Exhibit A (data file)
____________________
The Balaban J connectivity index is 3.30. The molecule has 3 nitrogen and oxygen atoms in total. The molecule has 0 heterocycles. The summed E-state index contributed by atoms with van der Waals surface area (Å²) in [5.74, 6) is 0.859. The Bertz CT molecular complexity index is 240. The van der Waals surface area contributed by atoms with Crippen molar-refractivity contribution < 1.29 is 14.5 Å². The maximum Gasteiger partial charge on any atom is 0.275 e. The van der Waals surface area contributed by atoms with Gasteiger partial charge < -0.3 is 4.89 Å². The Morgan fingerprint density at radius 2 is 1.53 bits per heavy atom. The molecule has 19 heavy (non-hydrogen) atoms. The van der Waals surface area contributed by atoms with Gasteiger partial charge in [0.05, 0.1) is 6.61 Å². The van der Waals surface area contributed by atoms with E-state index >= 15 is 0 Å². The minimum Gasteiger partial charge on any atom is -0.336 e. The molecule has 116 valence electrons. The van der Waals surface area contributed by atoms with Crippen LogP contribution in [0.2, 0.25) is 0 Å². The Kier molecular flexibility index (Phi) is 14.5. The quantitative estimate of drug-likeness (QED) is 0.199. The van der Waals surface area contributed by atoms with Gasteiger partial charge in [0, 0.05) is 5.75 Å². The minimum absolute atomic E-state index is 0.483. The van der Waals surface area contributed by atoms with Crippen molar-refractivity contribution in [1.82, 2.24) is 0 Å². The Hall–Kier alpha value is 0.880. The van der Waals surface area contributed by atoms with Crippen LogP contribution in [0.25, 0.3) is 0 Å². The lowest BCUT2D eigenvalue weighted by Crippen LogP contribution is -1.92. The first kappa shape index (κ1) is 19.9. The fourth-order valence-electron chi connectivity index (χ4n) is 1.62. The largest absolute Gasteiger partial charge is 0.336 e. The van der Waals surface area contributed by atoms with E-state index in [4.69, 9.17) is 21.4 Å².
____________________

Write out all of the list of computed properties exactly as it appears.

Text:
The Balaban J connectivity index is 3.30. The molecule has 3 nitrogen and oxygen atoms in total. The molecule has 0 heterocycles. The summed E-state index contributed by atoms with van der Waals surface area (Å²) in [5.74, 6) is 0.859. The Bertz CT molecular complexity index is 240. The van der Waals surface area contributed by atoms with Crippen molar-refractivity contribution < 1.29 is 14.5 Å². The maximum Gasteiger partial charge on any atom is 0.275 e. The van der Waals surface area contributed by atoms with Gasteiger partial charge < -0.3 is 4.89 Å². The Morgan fingerprint density at radius 2 is 1.53 bits per heavy atom. The molecule has 19 heavy (non-hydrogen) atoms. The van der Waals surface area contributed by atoms with Gasteiger partial charge in [0.05, 0.1) is 6.61 Å². The van der Waals surface area contributed by atoms with E-state index >= 15 is 0 Å². The minimum Gasteiger partial charge on any atom is -0.336 e. The molecule has 116 valence electrons. The van der Waals surface area contributed by atoms with Crippen LogP contribution in [0.2, 0.25) is 0 Å². The Kier molecular flexibility index (Phi) is 14.5. The quantitative estimate of drug-likeness (QED) is 0.199. The van der Waals surface area contributed by atoms with Gasteiger partial charge in [0, 0.05) is 5.75 Å². The minimum absolute atomic E-state index is 0.483. The van der Waals surface area contributed by atoms with Crippen molar-refractivity contribution in [1.82, 2.24) is 0 Å². The Hall–Kier alpha value is 0.880. The van der Waals surface area contributed by atoms with Crippen LogP contribution in [0.25, 0.3) is 0 Å². The lowest BCUT2D eigenvalue weighted by Crippen LogP contribution is -1.92. The first kappa shape index (κ1) is 19.9. The fourth-order valence-electron chi connectivity index (χ4n) is 1.62. The largest absolute Gasteiger partial charge is 0.336 e. The van der Waals surface area contributed by atoms with E-state index in [4.69, 9.17) is 21.4 Å².